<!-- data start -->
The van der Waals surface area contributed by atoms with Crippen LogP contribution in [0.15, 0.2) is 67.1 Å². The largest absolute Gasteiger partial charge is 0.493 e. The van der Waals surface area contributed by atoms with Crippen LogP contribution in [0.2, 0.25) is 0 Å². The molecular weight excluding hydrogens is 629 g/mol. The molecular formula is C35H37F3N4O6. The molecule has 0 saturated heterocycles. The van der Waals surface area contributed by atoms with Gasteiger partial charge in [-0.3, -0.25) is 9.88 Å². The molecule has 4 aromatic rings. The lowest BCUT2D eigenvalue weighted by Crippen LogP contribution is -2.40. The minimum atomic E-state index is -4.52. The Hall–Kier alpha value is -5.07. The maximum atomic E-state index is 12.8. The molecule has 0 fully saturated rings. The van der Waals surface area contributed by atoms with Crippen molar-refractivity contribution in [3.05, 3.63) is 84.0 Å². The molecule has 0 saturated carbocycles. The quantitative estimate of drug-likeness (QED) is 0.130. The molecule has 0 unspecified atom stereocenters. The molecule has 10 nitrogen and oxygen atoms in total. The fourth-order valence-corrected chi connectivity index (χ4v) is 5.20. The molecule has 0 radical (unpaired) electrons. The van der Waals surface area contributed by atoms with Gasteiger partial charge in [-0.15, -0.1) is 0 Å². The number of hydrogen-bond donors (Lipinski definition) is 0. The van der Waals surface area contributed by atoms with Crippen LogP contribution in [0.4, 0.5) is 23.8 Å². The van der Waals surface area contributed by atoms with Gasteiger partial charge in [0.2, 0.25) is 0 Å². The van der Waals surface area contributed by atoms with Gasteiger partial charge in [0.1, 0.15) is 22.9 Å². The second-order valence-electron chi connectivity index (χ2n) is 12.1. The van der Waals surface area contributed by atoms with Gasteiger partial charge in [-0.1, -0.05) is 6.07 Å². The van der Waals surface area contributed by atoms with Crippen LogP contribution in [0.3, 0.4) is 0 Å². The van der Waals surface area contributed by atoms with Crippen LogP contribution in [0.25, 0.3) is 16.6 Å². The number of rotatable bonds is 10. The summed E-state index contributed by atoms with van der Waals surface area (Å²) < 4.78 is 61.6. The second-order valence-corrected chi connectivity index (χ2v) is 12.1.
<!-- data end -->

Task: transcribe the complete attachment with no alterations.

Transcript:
The van der Waals surface area contributed by atoms with Crippen LogP contribution in [0.15, 0.2) is 67.1 Å². The largest absolute Gasteiger partial charge is 0.493 e. The van der Waals surface area contributed by atoms with Crippen LogP contribution in [0.2, 0.25) is 0 Å². The molecular weight excluding hydrogens is 629 g/mol. The molecular formula is C35H37F3N4O6. The molecule has 0 saturated heterocycles. The van der Waals surface area contributed by atoms with Gasteiger partial charge in [-0.3, -0.25) is 9.88 Å². The molecule has 4 aromatic rings. The lowest BCUT2D eigenvalue weighted by Crippen LogP contribution is -2.40. The minimum atomic E-state index is -4.52. The Hall–Kier alpha value is -5.07. The maximum atomic E-state index is 12.8. The molecule has 0 fully saturated rings. The van der Waals surface area contributed by atoms with Crippen molar-refractivity contribution in [3.05, 3.63) is 84.0 Å². The molecule has 0 saturated carbocycles. The quantitative estimate of drug-likeness (QED) is 0.130. The molecule has 0 unspecified atom stereocenters. The molecule has 10 nitrogen and oxygen atoms in total. The fourth-order valence-corrected chi connectivity index (χ4v) is 5.20. The molecule has 0 radical (unpaired) electrons. The van der Waals surface area contributed by atoms with Gasteiger partial charge in [-0.15, -0.1) is 0 Å². The number of hydrogen-bond donors (Lipinski definition) is 0. The van der Waals surface area contributed by atoms with Crippen LogP contribution in [0.4, 0.5) is 23.8 Å². The van der Waals surface area contributed by atoms with Gasteiger partial charge in [0.2, 0.25) is 0 Å². The van der Waals surface area contributed by atoms with Gasteiger partial charge in [0.1, 0.15) is 22.9 Å². The second-order valence-electron chi connectivity index (χ2n) is 12.1. The van der Waals surface area contributed by atoms with Gasteiger partial charge in [-0.1, -0.05) is 6.07 Å². The van der Waals surface area contributed by atoms with Crippen LogP contribution in [0.3, 0.4) is 0 Å². The van der Waals surface area contributed by atoms with Crippen LogP contribution in [0.25, 0.3) is 16.6 Å². The number of rotatable bonds is 10. The summed E-state index contributed by atoms with van der Waals surface area (Å²) < 4.78 is 61.6. The second-order valence-corrected chi connectivity index (χ2v) is 12.1.